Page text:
Homeland Security Cost-Benefit Analysis
This is an excellent paper by Ohio State political science professor John Mueller. Titled "The Quixotic Quest for Invulnerability: Assessing the Costs, Benefits, and Probabilities of Protecting the Homeland," it lays out some common send premises and policy implications.
1. The number of potential terrorist targets is essentially infinite.
2. The probability that any individual target will be attacked is essentially zero.
3. If one potential target happens to enjoy a degree of protection, the agile terrorist usually can readily move on to another one.
4. Most targets are "vulnerable" in that it is not very difficult to damage them, but invulnerable in that they can be rebuilt in fairly short order and at tolerable expense.
5. It is essentially impossible to make a very wide variety of potential terrorist targets invulnerable except by completely closing them down.
The policy implications:
1. Any protective policy should be compared to a "null case": do nothing, and use the money saved to rebuild and to compensate any victims.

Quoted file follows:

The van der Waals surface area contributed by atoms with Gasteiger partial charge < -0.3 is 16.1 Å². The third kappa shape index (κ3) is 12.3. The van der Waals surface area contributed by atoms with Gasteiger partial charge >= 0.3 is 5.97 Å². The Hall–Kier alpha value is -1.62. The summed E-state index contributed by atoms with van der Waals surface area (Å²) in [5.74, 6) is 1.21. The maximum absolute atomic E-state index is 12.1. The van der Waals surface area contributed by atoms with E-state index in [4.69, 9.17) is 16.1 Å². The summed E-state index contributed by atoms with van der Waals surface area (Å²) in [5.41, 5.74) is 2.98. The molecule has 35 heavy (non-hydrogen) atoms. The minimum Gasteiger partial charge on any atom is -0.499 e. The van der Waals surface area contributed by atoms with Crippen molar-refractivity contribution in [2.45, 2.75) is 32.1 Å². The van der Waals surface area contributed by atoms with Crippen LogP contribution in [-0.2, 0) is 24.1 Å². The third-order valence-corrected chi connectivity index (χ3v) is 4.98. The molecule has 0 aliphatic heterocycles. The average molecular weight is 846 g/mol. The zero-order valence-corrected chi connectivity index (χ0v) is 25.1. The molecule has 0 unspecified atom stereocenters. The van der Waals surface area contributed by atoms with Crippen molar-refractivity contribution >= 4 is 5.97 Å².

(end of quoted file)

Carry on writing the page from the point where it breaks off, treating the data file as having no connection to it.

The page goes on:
2. Abandon any effort to imagine a terrorist target list.
3. Consider negative effects of protection measures: not only direct cost, but inconvenience, enhancement of fear, negative economic impacts, reduction of liberties.
4. Consider the opportunity costs, the tradeoffs, of protection measures.
Here's the abstract:
This paper attempts to set out some general parameters for coming to grips with a central homeland security concern: the effort to make potential targets invulnerable, or at least notably less vulnerable, to terrorist attack. It argues that protection makes sense only when protection is feasible for an entire class of potential targets and when the destruction of something in that target set would have quite large physical, economic, psychological, and/or political consequences. There are a very large number of potential targets where protection is essentially a waste of resources and a much more limited one where it may be effective.
The whole paper is worth reading.
Posted on July 17, 2008 at 6:43 AM • 61 Comments